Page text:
What may work fine for Mr. Penn's new camera or iPhone does not work well for eyelid surgery. Following your doctor's instructions is crucial because winging it may get you far more than a few bad pictures.
Surprisingly, there are patients who don't follow their postoperative directions or follow only some of them and then wonder why their eyelids are not healing the way they should. The first few days after surgery are critical to both safety and cosmetic outcome.
While exact instructions will vary procedure to procedure and surgeon to surgeon, the pages that follow provide a comprehensive example.
• Once back at home, you should rest as much as possible, preferably in bed with your head propped up on a few pillows or in a recliner. A bandage over the eyes is not necessary.
• Avoid straining, bending over, reaching down, or coughing, all of which may generate a sudden spike in blood pressure and initiate dangerous bleeding. The surgical wound is especially vulnerable during the first six hours after surgery.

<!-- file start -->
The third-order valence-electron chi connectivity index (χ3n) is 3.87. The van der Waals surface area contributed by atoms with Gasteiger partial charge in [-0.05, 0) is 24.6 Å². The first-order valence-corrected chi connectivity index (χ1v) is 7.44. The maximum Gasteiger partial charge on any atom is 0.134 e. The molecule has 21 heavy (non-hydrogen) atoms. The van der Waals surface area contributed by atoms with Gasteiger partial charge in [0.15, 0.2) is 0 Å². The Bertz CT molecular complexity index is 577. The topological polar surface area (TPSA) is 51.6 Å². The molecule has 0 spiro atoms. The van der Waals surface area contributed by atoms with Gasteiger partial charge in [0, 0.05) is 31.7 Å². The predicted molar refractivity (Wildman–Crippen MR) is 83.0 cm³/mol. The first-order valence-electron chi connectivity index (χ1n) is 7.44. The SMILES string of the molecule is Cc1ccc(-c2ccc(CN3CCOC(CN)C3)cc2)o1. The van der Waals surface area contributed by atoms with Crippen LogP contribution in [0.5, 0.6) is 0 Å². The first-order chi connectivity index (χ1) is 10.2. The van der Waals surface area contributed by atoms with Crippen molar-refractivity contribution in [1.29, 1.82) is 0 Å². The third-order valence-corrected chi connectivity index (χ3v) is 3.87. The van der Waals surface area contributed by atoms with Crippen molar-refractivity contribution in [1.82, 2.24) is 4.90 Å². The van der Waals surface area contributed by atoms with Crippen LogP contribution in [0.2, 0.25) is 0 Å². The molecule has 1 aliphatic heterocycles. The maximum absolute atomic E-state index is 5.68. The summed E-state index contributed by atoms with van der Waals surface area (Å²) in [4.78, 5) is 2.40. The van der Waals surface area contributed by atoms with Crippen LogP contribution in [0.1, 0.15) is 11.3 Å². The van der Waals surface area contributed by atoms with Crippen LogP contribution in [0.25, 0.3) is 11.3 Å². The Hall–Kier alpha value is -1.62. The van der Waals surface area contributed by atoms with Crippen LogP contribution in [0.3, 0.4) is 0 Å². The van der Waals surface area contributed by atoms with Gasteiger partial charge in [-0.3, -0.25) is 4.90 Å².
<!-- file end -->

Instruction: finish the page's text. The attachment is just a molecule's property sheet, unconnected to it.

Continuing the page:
• Avoid rubbing your eyes or pulling on the incisions.
• Watching television or using a computer is acceptable.
• To help limit swelling, apply clean cold compresses to the eyelids as much as possible until you go to sleep. Gauze pads or a clean towel may be soaked in a basin of ice cubes and applied directly. Alternatively, a large Ziploc bag may be partially filled with ice cubes or a bag of frozen peas may be placed over a moist gauze or towel. Commercially-available gel-filled vinyl masks may also be used.
• Pain after surgery is usually mild and able to be controlled with Tylenol. If you were given a stronger narcotic to take home, use it sparingly and only if needed. Severe pain should be reported.
While local anesthesia medications wear off quickly, the effects from some drugs used in general or intravenous anesthesia may be slower to disappear.
Call your doctor immediately if you note new symptoms like shortness of breath, chest pain, or an irregular or rapid heart rate.
• If your stomach is . . .